according to tradition. In the traditional kitchen. evening.12. ghegun mwen deyu unu agbon (East and West. The number four is also of great significance in daily life. The igha-ede design represents a crossroads or junction. I beg you. THE MESSENGEROF DEATH. A simple cross configuration may symbolize the intersection of the earthly and otherworldly realms. Therefore.. one can send the spirits messages as well as gifts of food and drink. While in trance. OLOKUN PRIESTESS IN FRONTOF HER PERSONAL SHRINE. avbe ada mwen aro" (Even the junctions have eyes).. duality in nature. afternoon.PRIESTOF OGUN. In order to improve one's condition. In a group situation. which is usually carved with decorative patterns. Through igha-ede. the ohen may use his rattle staff (ukhurhe). and the balance between positive and negative elements in the face of constant change. and each day into four sections: morning. How they fall determines whether the reading is positive or negative. OHEN UYIEKPEN.-. BENIN CITY. Those suffering from illness may be treated with special bathing preparations while standing at the intersection of the design and requesting aid. one must offer Olokun sacrificial gifts revealed through divination. and female sections. and of the division into physical and spiritual realms. Igha-ede can also deliver a message from Olokun to the ohen who owns the shrine in which the design operates. The Edo say. east. to drive 13.THE UNUSUAL ARRANGEMENT OF HIS LIMBSIS A METAPHOR FOR THE UNPREDICTABILITY OF DEATH." . a priest may salute all spirits present in all corners of the world by offering them ground orhue. He may dance to the perimeters of the compound beyond the shrine and blow orhue from his palm or fan to the north. is evident in various rituals.1985.' -. For example. it can also divide psychic space that is spiritually charged. The concept of directions and their implied intersection. and night. south. "Uhien.10 In other words the priest is asking the spirits to keep him (or his client) from falling into the hands of enemies. It is believed that spirits congregate at junctions to either bless humans or tempt them into wrongdoing or misfortune.. just as igha-edeindicates the division of physical space. ? . THE FIGUREON THE WALLAT LEFTIS OFOE. An expression commonly recited in prayer refers to directional points: Ekpen vbeorielaho. and west.9 A person who stands in the center of the image can "cross over" and speak in erinmwin. ? 'B . however. do not let me fall into the mouth of the world). cooking pots are set on four stones or four molded sand supports. the Edo week is divided into four days.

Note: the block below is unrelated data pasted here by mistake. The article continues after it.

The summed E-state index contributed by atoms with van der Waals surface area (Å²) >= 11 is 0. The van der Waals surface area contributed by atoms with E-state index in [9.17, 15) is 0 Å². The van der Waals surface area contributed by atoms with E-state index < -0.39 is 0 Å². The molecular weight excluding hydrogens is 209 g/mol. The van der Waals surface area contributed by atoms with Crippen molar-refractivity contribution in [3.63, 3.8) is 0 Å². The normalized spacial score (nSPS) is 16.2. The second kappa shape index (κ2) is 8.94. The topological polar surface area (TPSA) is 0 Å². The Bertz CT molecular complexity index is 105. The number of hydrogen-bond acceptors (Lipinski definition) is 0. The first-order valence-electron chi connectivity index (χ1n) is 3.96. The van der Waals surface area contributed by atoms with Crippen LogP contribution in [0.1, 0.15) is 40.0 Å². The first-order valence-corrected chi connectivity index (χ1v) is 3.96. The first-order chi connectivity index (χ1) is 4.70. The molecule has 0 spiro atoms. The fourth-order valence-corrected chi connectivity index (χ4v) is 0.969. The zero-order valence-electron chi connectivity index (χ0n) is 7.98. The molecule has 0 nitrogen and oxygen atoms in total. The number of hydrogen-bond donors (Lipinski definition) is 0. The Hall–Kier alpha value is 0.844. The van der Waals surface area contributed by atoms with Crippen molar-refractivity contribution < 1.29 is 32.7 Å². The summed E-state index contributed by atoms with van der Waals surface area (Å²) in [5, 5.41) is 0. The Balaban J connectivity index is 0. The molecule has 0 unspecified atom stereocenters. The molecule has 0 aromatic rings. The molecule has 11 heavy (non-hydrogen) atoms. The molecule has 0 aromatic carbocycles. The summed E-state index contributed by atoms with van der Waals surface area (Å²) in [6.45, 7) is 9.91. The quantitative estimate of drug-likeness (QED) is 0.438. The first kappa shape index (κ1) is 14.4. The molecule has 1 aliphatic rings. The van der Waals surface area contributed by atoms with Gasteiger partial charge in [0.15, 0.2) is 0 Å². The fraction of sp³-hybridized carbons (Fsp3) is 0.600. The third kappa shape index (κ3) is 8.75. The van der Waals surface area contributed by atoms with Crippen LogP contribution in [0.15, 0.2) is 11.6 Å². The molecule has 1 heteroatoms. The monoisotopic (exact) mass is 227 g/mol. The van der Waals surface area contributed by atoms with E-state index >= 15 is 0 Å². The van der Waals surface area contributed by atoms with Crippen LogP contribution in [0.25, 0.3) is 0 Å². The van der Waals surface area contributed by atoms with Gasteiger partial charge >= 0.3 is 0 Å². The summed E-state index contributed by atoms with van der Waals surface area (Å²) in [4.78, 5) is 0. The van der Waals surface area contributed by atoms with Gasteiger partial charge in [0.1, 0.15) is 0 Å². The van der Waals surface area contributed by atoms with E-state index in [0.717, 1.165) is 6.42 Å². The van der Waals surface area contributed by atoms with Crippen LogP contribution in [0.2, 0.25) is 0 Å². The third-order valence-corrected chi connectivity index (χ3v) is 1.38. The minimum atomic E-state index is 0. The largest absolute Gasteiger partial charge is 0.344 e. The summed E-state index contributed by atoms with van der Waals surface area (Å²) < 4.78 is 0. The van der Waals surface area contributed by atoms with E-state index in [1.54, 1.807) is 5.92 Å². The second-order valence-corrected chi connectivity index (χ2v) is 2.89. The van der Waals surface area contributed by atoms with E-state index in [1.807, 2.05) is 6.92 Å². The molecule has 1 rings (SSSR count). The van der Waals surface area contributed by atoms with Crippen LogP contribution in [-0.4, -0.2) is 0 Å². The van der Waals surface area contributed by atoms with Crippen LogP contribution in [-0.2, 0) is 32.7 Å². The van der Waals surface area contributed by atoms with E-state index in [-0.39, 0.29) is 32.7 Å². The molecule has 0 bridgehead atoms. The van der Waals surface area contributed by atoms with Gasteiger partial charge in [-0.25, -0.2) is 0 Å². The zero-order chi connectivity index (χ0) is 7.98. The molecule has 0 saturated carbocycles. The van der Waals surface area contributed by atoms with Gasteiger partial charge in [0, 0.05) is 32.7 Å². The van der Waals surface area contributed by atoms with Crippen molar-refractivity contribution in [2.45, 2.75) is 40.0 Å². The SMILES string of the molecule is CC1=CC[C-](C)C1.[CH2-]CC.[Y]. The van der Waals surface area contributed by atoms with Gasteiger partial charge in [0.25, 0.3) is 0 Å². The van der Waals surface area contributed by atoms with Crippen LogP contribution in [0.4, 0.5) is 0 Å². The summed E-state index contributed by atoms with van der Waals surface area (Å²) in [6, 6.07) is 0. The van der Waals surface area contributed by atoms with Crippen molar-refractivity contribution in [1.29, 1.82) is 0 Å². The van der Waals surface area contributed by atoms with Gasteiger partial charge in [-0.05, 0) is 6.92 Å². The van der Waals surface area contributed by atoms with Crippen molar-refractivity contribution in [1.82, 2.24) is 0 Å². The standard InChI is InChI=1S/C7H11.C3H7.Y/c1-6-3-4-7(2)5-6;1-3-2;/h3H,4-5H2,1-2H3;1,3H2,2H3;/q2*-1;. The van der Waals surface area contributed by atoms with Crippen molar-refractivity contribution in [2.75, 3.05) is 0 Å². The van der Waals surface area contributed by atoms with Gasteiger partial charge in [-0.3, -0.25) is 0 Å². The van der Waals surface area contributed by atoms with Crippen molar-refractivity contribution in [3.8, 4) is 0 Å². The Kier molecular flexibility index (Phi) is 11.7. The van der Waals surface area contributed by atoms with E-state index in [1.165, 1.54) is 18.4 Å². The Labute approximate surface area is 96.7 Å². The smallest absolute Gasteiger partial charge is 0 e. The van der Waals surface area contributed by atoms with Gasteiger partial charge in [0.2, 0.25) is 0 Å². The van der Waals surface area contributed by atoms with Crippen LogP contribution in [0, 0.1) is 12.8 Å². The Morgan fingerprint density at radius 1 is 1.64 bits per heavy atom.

the priest may offer kola nut sections and gin to the design. mT /TN e 15. and three in different areas within the city limits. the song repeatedly refers to the unwavering ability of spiritual beings to act in the world of humans. akudalAyon ma gbe erha mwenl Ayon ma gbe iye mwenl Gha da. all share the basic configuration of a cross dividing the figure into symmetrical quadrants. He passes a glass filled with gin over the heads of those in attendance and pours it on the ground at the nearest crossroads. The officiating priest may call for his ukhurhe during an Ugie (weekly ceremony) and recite: Esell ghi lele mwenl Lele mwen omol Eseghi lele mwen Eseghi lele uwal Leleuwa omo oool Ese ghi lele uwa (Sacrifices won't follow me/ Won't follow my child/ Sacrifices won't follow you all/ Won't follow your children/ Sacrifices won't follow you all).. In this particular context. mentioned earlier. The following song12 precedes this libation: Okun mwen d'ayonl Daghorome. I recorded many variants of the igha-ededesign. Before retiring for the night. be drinking.13 Daghorome dal Gha dal Gha E ) m1> wkJ I da. he passes the ukhurhe in a circular movement over the heads of the participants as they bend down. Igha-ede can be drawn in the shrine or in an area nearby where the ohen sleeps. The igha-ede in Figure 15. USED TO HOLDOFF NEGATIVE FORCES. MAY1984. be drinking.l 4-/ s . radiating outward from the center. with design elements -'. shows ada nene ("four junctions"). as well as interpretations by their makers. gha da. The last two lines are separate incantations that have been added to the song for dramatic effect. be drunker/ Wine did not kill my mother/ Wine did not kill my father/ Be drinking. Afterwards the ohen walks to the nearest junction and blows the impurities off the staff. be drunker/ Be drinking. CHALKDRAWINGSIFTEDPRIORTO AN UGIEAVAN (AFTERNOONDANCE) FOR OGUN. While dancing the ohen may request that a drink be served to the spirits present. for each priest's perception of the deity differs somewhat. akudalGha da. IGHAEDE DESIGNS WITHFORKEDLINES REPRESENTING THREEJUNCTIONS(ADA EHA). BASIC IGHA-EDECALLEDADA NENE ("FOURJUNCTIONS"). be drinking. which was drawn with powdered white orhue. AND FEATHER-LIKE SYMBOLS REPRESENTING THE LEAF ATTHE CENTEROF THE PALM. 50 .~~ ~ . In attending various ceremonies and visiting different shrines to Olokun. P evils from the heads of celebrants and to appeal to the spirits until appropriate sacrificial offerings can be made. + 1 16. Despite their differences. Variants of Igha-ede The method of composition and the process by which chalk designs are illustrated are unique to each ohen. CROSSES REPRESENTING 201 JUNCTIONS (ADA N' URI). gha dal Ideghe deghe ghi gbe okhuael Amen n ukpahoghi le okhiokhi (My Olokun. come and drink this wine for me/ Be drinking. none of them connected by membership or proximity: three were located in villages outside Benin City. 17. it is emphasized that their powers cannot be hampered by drink. The following examples were chosen from six shrines. II '1 k. The example shown in Figure 16 (top) was done in front of the +. IGHA-EDEDESIGN. While the priest asks the spirits to protect all those present. HIS ABILITY TO OVERCOMEOBSTACLESAND HIS POWER TO OPERATEDAYAND NIGHTIS REPRESENTED. According to my informant. be drinking. along with a prayer. to increase his ability to receive messages from the spirits through dreams. I never found two identical images.r 14. their unusual images emphasizing the extreme nature of the situation. ~~~~~~~~~ 1 I :^. Nothing happens to a basket suspended in air/ Water for washing hands is floating in circles).